The “Wing War,” which pitted local restaurants to determine who has the best chicken wings in town, raised money for the Ticonderoga Food Pantry. A donation by Joanne and John Bartlett joined the event proceeds to give the food pantry $1,000. From left are Mike Edson, Knights of Columbus grand Knight; Margaret Beuerlein, Ti Food Pantry director; Joyce Barry, food pantry treasurer; Joanne Bartlett; and John Bartlett.
The Knights of Columbus came out on top in the third annual “Wing War,” but the Ticonderoga Food Pantry was the big winner.
The “Wing War,” which pitted local restaurants to determine who has the best chicken wings in town, raised money for the food pantry. A donation by Joanne and John Bartlett joined the event proceeds to give the food pantry $1,000.
The donation was made to pantry officials recently by Mike Edson, Knights of Columbus grand knight, and the Bartletts.
“The Knights of Columbus is pleased we can help the food pantry,” Edson said. “Service to the community and the less fortunate are goals of the Knights. This is a great event.”
The fourth annual “Wing War,” hosted by the Knights of Columbus, gave people the chance to sample chicken wings prepared by local restaurants. The wings were labeled by number so people didn’t know whose wings are being sampled. People then voted to determine who makes the best wings in Ticonderoga. People paid $10 each to attend with the money going to the food pantry.
The Knights of Columbus won for the fourth consecutive year. The EMA finished second and Ti Pi was third.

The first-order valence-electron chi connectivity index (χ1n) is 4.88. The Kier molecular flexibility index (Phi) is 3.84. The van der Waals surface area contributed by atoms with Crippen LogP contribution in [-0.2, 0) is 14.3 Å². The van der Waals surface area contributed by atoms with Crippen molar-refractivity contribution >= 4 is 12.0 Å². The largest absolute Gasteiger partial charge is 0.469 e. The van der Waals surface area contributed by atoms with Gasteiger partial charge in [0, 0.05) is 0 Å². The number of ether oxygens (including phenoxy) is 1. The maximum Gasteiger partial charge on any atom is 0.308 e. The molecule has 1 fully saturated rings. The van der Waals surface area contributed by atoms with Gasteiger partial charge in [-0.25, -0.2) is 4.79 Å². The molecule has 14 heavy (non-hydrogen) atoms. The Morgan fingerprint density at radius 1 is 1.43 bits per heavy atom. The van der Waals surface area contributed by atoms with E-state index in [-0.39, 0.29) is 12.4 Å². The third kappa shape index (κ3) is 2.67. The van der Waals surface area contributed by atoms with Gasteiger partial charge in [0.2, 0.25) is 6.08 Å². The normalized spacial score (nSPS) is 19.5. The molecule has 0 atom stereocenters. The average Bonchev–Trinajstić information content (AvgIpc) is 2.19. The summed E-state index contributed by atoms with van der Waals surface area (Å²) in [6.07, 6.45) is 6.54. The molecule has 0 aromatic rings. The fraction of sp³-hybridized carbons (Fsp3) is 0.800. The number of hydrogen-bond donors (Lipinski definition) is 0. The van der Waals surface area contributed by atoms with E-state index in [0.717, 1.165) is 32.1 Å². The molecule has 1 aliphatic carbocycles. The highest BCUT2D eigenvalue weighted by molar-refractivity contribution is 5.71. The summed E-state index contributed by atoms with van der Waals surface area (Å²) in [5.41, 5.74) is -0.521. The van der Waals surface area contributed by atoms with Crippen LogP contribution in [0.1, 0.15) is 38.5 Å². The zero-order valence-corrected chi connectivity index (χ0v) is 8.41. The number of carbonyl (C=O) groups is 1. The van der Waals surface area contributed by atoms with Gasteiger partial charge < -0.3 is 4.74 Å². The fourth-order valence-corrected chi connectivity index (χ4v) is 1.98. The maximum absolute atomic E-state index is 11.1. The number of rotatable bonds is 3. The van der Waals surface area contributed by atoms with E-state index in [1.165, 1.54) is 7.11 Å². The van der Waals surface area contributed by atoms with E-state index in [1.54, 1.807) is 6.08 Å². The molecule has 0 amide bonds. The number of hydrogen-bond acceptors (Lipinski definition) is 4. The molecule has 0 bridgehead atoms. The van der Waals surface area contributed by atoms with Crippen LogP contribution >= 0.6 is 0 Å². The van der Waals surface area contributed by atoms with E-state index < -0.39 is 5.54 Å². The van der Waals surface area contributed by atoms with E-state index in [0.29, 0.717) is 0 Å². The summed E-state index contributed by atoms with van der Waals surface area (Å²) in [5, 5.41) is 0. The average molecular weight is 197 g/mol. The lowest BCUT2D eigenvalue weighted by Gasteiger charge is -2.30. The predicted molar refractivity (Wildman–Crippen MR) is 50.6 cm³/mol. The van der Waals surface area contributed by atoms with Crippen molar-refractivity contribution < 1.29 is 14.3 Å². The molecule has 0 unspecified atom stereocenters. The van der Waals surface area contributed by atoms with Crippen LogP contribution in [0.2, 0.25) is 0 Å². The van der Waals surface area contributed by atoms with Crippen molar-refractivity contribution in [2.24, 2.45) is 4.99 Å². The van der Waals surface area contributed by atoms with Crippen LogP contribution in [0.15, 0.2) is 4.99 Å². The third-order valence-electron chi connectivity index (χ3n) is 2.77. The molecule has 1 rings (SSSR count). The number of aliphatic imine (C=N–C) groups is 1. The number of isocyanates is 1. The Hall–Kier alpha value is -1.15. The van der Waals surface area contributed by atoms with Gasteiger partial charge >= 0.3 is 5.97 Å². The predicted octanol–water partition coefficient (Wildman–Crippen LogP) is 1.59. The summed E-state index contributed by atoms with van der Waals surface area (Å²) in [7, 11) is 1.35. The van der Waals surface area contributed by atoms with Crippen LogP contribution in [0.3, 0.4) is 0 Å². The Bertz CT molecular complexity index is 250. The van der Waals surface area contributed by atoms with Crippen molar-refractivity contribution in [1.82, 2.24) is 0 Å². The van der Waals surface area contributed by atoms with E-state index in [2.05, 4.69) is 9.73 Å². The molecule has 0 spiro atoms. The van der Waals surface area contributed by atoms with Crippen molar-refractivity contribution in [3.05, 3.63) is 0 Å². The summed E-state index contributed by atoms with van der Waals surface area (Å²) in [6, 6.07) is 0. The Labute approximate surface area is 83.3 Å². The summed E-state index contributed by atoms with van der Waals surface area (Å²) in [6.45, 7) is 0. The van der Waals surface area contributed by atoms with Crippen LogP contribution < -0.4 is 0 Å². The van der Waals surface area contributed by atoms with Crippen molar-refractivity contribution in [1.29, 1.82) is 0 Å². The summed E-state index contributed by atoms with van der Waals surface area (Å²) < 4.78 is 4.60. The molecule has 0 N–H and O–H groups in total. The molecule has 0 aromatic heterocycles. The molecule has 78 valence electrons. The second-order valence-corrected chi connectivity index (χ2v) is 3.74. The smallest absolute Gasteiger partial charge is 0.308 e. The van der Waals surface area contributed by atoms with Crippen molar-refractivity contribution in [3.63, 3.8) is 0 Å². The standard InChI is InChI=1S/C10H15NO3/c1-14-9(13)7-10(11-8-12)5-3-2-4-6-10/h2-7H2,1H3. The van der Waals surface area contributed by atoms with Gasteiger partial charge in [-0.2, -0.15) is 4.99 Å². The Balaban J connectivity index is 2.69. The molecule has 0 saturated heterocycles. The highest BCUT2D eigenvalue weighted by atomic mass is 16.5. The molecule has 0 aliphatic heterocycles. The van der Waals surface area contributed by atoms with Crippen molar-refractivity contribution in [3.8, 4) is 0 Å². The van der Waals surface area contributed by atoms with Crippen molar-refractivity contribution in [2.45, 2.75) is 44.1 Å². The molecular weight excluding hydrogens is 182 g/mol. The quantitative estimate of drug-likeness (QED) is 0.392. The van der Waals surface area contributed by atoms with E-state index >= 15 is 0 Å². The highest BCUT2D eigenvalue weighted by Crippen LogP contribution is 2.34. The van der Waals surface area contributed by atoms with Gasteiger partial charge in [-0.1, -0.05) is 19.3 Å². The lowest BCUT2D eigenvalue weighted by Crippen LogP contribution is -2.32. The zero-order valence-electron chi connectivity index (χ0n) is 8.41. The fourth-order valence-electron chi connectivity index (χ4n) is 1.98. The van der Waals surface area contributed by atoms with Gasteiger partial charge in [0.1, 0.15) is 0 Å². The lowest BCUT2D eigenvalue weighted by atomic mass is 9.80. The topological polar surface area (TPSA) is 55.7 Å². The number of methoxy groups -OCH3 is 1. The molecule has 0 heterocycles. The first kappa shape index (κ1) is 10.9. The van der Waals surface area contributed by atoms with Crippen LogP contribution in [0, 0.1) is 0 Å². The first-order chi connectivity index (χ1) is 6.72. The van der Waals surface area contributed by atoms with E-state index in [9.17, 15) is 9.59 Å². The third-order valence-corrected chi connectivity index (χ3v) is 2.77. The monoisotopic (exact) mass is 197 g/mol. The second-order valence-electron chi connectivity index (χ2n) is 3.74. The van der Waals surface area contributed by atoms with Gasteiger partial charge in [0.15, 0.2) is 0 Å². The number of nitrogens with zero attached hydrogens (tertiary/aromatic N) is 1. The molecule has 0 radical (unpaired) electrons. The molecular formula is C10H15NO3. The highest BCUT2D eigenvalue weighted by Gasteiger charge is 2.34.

Also participating were the Best Western Burgoyne Grill, Emerald’s Restaurant, Fort View Inn, Hot Biscuit Diner, the Burleigh House, The Pub, Wagon Wheel and the Sentinel Grille.
The battle for chicken wing supremacy attracted more than 100 people.
“I’d like to thank all the restaurants who participated in our ‘Wing War’,” Rollin Slattery, who chairs the event fro the Knights, said. “Without the generous support of these restaurants and others, like John Bartlett, we wouldn’t be able to make this donation to the food pantry. It’s really a community event.
Margaret Beuerlein, Ticonderoga Food Pantry, director, said the donation is much needed.
“The need is greater than ever,” Beuerlein said. “People are really struggling to make ends meet. We’re seeing more and more people who have jobs, the working poor. The cost of living has gotten greater than many incomes in our area.”
Located at the First United Methodist Church on Wicker Street, the Ticonderoga Food Pantry serves more than 100 families a month. In October it served 178 families, Beuerlein said.
“That’s families,” she stressed. “That doesn’t count the children. I don’t know how many actual people are being served at the food pantry. I know it’s more than ever before.”